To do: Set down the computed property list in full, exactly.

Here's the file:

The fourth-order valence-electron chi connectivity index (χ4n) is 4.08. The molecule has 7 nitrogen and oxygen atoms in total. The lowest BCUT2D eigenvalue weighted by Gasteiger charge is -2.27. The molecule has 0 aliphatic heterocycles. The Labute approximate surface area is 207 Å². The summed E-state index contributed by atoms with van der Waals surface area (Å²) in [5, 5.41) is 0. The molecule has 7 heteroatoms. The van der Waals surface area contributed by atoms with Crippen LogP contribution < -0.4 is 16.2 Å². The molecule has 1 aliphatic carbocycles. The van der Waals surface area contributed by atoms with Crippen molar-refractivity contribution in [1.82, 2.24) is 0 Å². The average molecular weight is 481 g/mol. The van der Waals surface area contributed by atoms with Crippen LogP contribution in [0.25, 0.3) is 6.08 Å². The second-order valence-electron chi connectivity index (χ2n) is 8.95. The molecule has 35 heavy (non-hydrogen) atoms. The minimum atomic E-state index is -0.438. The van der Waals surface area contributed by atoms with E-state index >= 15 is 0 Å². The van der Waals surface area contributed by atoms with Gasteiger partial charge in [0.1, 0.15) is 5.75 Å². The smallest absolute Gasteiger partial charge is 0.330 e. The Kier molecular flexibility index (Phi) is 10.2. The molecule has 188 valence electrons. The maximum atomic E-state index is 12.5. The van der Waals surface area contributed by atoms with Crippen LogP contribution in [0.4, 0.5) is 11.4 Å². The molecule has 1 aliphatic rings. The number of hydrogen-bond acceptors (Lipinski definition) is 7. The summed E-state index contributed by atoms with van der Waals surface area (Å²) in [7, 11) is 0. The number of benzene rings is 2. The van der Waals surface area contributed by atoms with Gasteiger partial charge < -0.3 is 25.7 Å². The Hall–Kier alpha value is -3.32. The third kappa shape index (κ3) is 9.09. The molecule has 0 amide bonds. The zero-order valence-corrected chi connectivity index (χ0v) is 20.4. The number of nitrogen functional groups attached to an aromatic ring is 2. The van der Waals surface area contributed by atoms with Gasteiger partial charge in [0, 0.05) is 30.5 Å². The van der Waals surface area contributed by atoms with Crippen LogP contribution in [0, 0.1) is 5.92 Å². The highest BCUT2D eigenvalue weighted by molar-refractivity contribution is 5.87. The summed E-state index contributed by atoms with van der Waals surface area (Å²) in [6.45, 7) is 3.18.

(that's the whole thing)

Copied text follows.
The fourth-order valence-electron chi connectivity index (χ4n) is 4.08. The molecule has 7 nitrogen and oxygen atoms in total. The lowest BCUT2D eigenvalue weighted by Gasteiger charge is -2.27. The molecule has 0 aliphatic heterocycles. The Labute approximate surface area is 207 Å². The summed E-state index contributed by atoms with van der Waals surface area (Å²) in [5, 5.41) is 0. The molecule has 7 heteroatoms. The van der Waals surface area contributed by atoms with Crippen LogP contribution < -0.4 is 16.2 Å². The molecule has 1 aliphatic carbocycles. The van der Waals surface area contributed by atoms with Crippen molar-refractivity contribution in [1.82, 2.24) is 0 Å². The average molecular weight is 481 g/mol. The van der Waals surface area contributed by atoms with Crippen LogP contribution in [0.25, 0.3) is 6.08 Å². The second-order valence-electron chi connectivity index (χ2n) is 8.95. The molecule has 35 heavy (non-hydrogen) atoms. The minimum atomic E-state index is -0.438. The van der Waals surface area contributed by atoms with E-state index >= 15 is 0 Å². The van der Waals surface area contributed by atoms with Gasteiger partial charge in [0.1, 0.15) is 5.75 Å². The smallest absolute Gasteiger partial charge is 0.330 e. The Kier molecular flexibility index (Phi) is 10.2. The molecule has 188 valence electrons. The maximum atomic E-state index is 12.5. The van der Waals surface area contributed by atoms with Crippen LogP contribution in [0.4, 0.5) is 11.4 Å². The molecule has 1 aliphatic rings. The number of hydrogen-bond acceptors (Lipinski definition) is 7. The summed E-state index contributed by atoms with van der Waals surface area (Å²) in [7, 11) is 0. The number of benzene rings is 2. The van der Waals surface area contributed by atoms with Gasteiger partial charge < -0.3 is 25.7 Å². The Hall–Kier alpha value is -3.32. The third kappa shape index (κ3) is 9.09. The molecule has 0 amide bonds. The zero-order valence-corrected chi connectivity index (χ0v) is 20.4. The number of nitrogen functional groups attached to an aromatic ring is 2. The van der Waals surface area contributed by atoms with Gasteiger partial charge in [0, 0.05) is 30.5 Å². The van der Waals surface area contributed by atoms with Crippen LogP contribution in [0, 0.1) is 5.92 Å². The highest BCUT2D eigenvalue weighted by molar-refractivity contribution is 5.87. The summed E-state index contributed by atoms with van der Waals surface area (Å²) in [6.45, 7) is 3.18.